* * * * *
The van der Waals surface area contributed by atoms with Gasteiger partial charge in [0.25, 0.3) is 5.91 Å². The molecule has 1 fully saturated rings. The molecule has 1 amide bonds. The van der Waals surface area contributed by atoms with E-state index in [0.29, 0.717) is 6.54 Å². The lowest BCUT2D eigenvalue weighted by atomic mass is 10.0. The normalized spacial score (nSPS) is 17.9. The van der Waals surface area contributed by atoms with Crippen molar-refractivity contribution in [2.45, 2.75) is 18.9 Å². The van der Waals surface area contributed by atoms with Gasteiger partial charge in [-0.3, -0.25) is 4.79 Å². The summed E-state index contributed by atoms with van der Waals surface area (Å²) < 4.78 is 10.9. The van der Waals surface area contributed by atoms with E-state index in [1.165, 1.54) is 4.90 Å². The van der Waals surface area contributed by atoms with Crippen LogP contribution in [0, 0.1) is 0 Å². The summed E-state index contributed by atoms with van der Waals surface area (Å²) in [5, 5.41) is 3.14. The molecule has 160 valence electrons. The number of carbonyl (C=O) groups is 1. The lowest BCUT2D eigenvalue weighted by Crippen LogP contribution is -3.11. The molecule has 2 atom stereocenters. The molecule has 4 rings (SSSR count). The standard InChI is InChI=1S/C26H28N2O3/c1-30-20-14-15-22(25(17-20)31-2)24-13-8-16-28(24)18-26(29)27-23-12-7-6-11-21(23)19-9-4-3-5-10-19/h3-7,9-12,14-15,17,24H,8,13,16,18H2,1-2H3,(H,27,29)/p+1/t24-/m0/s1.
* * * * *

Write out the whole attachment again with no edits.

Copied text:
The van der Waals surface area contributed by atoms with Gasteiger partial charge in [0.25, 0.3) is 5.91 Å². The molecule has 1 fully saturated rings. The molecule has 1 amide bonds. The van der Waals surface area contributed by atoms with E-state index in [0.29, 0.717) is 6.54 Å². The lowest BCUT2D eigenvalue weighted by atomic mass is 10.0. The normalized spacial score (nSPS) is 17.9. The van der Waals surface area contributed by atoms with Crippen molar-refractivity contribution in [2.45, 2.75) is 18.9 Å². The van der Waals surface area contributed by atoms with Gasteiger partial charge in [-0.3, -0.25) is 4.79 Å². The summed E-state index contributed by atoms with van der Waals surface area (Å²) < 4.78 is 10.9. The van der Waals surface area contributed by atoms with E-state index in [1.165, 1.54) is 4.90 Å². The van der Waals surface area contributed by atoms with Crippen LogP contribution in [0, 0.1) is 0 Å². The summed E-state index contributed by atoms with van der Waals surface area (Å²) in [5, 5.41) is 3.14. The molecule has 160 valence electrons. The number of carbonyl (C=O) groups is 1. The lowest BCUT2D eigenvalue weighted by Crippen LogP contribution is -3.11. The molecule has 2 atom stereocenters. The molecule has 4 rings (SSSR count). The standard InChI is InChI=1S/C26H28N2O3/c1-30-20-14-15-22(25(17-20)31-2)24-13-8-16-28(24)18-26(29)27-23-12-7-6-11-21(23)19-9-4-3-5-10-19/h3-7,9-12,14-15,17,24H,8,13,16,18H2,1-2H3,(H,27,29)/p+1/t24-/m0/s1.